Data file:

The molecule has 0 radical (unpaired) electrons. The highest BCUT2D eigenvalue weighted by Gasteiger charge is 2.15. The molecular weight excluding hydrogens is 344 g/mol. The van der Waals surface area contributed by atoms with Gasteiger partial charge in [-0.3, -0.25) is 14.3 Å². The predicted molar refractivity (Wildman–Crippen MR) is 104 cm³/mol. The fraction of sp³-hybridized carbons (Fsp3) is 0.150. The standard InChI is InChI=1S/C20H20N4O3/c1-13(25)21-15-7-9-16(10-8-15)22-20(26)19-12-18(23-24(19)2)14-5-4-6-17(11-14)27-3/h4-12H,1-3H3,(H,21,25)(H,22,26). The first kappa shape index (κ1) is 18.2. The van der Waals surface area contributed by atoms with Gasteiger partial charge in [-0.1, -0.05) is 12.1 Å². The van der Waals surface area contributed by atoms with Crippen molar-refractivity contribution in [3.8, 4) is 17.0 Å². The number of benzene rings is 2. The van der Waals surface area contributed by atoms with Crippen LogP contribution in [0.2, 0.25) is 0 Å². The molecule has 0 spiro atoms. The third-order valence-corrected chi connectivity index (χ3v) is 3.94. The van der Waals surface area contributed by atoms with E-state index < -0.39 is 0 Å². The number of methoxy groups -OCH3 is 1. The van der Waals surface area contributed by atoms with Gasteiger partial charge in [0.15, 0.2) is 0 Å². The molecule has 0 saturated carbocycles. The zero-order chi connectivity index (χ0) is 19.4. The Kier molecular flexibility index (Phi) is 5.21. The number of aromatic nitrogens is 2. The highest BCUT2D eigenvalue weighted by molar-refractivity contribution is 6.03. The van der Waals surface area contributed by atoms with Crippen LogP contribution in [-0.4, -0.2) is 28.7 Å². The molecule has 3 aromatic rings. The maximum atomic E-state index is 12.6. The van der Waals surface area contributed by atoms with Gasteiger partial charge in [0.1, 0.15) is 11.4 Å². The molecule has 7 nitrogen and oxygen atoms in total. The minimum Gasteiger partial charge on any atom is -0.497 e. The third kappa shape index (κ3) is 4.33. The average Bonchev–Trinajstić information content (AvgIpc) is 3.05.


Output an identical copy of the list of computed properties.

The molecule has 0 radical (unpaired) electrons. The highest BCUT2D eigenvalue weighted by Gasteiger charge is 2.15. The molecular weight excluding hydrogens is 344 g/mol. The van der Waals surface area contributed by atoms with Gasteiger partial charge in [-0.3, -0.25) is 14.3 Å². The predicted molar refractivity (Wildman–Crippen MR) is 104 cm³/mol. The fraction of sp³-hybridized carbons (Fsp3) is 0.150. The standard InChI is InChI=1S/C20H20N4O3/c1-13(25)21-15-7-9-16(10-8-15)22-20(26)19-12-18(23-24(19)2)14-5-4-6-17(11-14)27-3/h4-12H,1-3H3,(H,21,25)(H,22,26). The first kappa shape index (κ1) is 18.2. The van der Waals surface area contributed by atoms with Gasteiger partial charge in [-0.1, -0.05) is 12.1 Å². The van der Waals surface area contributed by atoms with Crippen molar-refractivity contribution in [3.8, 4) is 17.0 Å². The number of benzene rings is 2. The van der Waals surface area contributed by atoms with Crippen LogP contribution in [0.2, 0.25) is 0 Å². The molecule has 0 spiro atoms. The third-order valence-corrected chi connectivity index (χ3v) is 3.94. The van der Waals surface area contributed by atoms with E-state index < -0.39 is 0 Å². The number of methoxy groups -OCH3 is 1. The van der Waals surface area contributed by atoms with Gasteiger partial charge in [0.15, 0.2) is 0 Å². The molecule has 0 saturated carbocycles. The zero-order chi connectivity index (χ0) is 19.4. The Kier molecular flexibility index (Phi) is 5.21. The number of aromatic nitrogens is 2. The highest BCUT2D eigenvalue weighted by molar-refractivity contribution is 6.03. The van der Waals surface area contributed by atoms with Crippen LogP contribution in [-0.4, -0.2) is 28.7 Å². The molecule has 3 aromatic rings. The maximum atomic E-state index is 12.6. The van der Waals surface area contributed by atoms with Gasteiger partial charge in [0.1, 0.15) is 11.4 Å². The molecule has 7 nitrogen and oxygen atoms in total. The minimum Gasteiger partial charge on any atom is -0.497 e. The third kappa shape index (κ3) is 4.33. The average Bonchev–Trinajstić information content (AvgIpc) is 3.05.